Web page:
So he starts bringing up her regular sessions with people and then finally tells Harmel that they just found out that he has had sessions with her himself.  But Harmel doesn’t deny it. Instead he “sighs through his nose.” I don’t know what that’s supposed to mean. He doesn’t understand why it matters, Marshall says he thinks there might be a story here, which is pretty damn thin to put it mildly. “You know what it’s like,” he tells him.

Harmel was struggling, fuming, groping for words. “Yes, I know what it’s like. But you’re wrong this time, you’re really wrong!” Another pause, another struggle. “Oh brother, I wish you hadn’t called me.”

He tells him he still has respect for the profession and he doesn’t want to see him (Marshall) ruined. He can’t talk about it. Forget everything, I know you’re going to ignore me but forget everything. That sort of talk. Hogan asks how he can possibly leave it alone NOW and Harmel is like “You have a wife, a daughter? Think of them. Think of yourself.” It’s all super dramatic. But, you know. It’s just like when Hank called the former pastor. It’s basically just a dare to keep going.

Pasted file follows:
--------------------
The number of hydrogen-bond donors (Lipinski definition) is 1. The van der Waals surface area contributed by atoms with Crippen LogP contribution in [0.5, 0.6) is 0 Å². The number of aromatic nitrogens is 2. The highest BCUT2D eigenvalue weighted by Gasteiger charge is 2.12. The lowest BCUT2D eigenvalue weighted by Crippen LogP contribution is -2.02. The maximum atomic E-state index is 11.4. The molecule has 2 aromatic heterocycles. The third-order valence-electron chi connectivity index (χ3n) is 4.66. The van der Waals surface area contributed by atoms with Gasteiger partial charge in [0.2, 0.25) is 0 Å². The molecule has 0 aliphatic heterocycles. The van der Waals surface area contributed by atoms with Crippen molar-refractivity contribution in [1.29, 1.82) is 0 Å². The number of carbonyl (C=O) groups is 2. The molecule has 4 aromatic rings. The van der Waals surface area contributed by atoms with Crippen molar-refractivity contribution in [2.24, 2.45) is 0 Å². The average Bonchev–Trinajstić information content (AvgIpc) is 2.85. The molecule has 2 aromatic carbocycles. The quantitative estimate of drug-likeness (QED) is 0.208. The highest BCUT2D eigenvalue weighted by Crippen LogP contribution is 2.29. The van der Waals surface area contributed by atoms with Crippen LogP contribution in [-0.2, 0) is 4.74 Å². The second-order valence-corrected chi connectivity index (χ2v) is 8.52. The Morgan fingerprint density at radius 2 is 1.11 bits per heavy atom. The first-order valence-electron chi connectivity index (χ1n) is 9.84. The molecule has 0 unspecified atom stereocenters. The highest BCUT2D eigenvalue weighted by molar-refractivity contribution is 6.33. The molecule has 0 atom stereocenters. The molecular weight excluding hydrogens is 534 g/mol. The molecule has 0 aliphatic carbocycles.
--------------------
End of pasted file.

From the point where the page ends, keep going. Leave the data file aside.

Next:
Marshall asks if he’s in trouble and he yells at him to leave it alone and slams down the phone in his ear.

“Leave it alone,” Harmel said. “Leave it alone.”
In a pig’s eye.”

These phrases man. These phrases. I don’t even really understand what it means. I have heard it before but it is so weird and… idk. He’s just such an old man.


Oh look. We are now at Duster’s house. She is a wise old matron of the church. She used to be a missionary to China for 30 years. She is in her 80’s and is lonely and loves company. Hank and Mary are visiting her and I guess she’s happy to see even them so she must be really lonely. She is pouring them tea from a very old and charming teapot into equally charming teacups and she is telling them about how God’s purposes aren’t thwarted for long and he figures shit out in his own way, basically. Hank agrees but pretty thinly.